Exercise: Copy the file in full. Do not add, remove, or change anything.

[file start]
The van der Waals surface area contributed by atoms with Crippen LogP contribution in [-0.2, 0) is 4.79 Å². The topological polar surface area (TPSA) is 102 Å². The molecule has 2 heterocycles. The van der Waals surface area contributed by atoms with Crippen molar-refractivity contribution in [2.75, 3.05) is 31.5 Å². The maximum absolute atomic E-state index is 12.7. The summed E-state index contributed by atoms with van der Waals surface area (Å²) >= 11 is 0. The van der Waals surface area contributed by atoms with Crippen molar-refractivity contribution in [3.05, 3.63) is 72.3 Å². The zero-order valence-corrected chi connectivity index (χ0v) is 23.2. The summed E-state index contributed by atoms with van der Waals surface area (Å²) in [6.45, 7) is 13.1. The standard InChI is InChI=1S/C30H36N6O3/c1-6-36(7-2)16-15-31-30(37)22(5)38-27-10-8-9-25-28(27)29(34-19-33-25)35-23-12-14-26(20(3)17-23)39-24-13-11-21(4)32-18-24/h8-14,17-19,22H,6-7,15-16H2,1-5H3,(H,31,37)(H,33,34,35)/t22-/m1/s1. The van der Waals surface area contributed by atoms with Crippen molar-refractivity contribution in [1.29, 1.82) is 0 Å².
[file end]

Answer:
The van der Waals surface area contributed by atoms with Crippen LogP contribution in [-0.2, 0) is 4.79 Å². The topological polar surface area (TPSA) is 102 Å². The molecule has 2 heterocycles. The van der Waals surface area contributed by atoms with Crippen molar-refractivity contribution in [2.75, 3.05) is 31.5 Å². The maximum absolute atomic E-state index is 12.7. The summed E-state index contributed by atoms with van der Waals surface area (Å²) >= 11 is 0. The van der Waals surface area contributed by atoms with Crippen molar-refractivity contribution in [3.05, 3.63) is 72.3 Å². The zero-order valence-corrected chi connectivity index (χ0v) is 23.2. The summed E-state index contributed by atoms with van der Waals surface area (Å²) in [6.45, 7) is 13.1. The standard InChI is InChI=1S/C30H36N6O3/c1-6-36(7-2)16-15-31-30(37)22(5)38-27-10-8-9-25-28(27)29(34-19-33-25)35-23-12-14-26(20(3)17-23)39-24-13-11-21(4)32-18-24/h8-14,17-19,22H,6-7,15-16H2,1-5H3,(H,31,37)(H,33,34,35)/t22-/m1/s1. The van der Waals surface area contributed by atoms with Crippen molar-refractivity contribution in [1.29, 1.82) is 0 Å².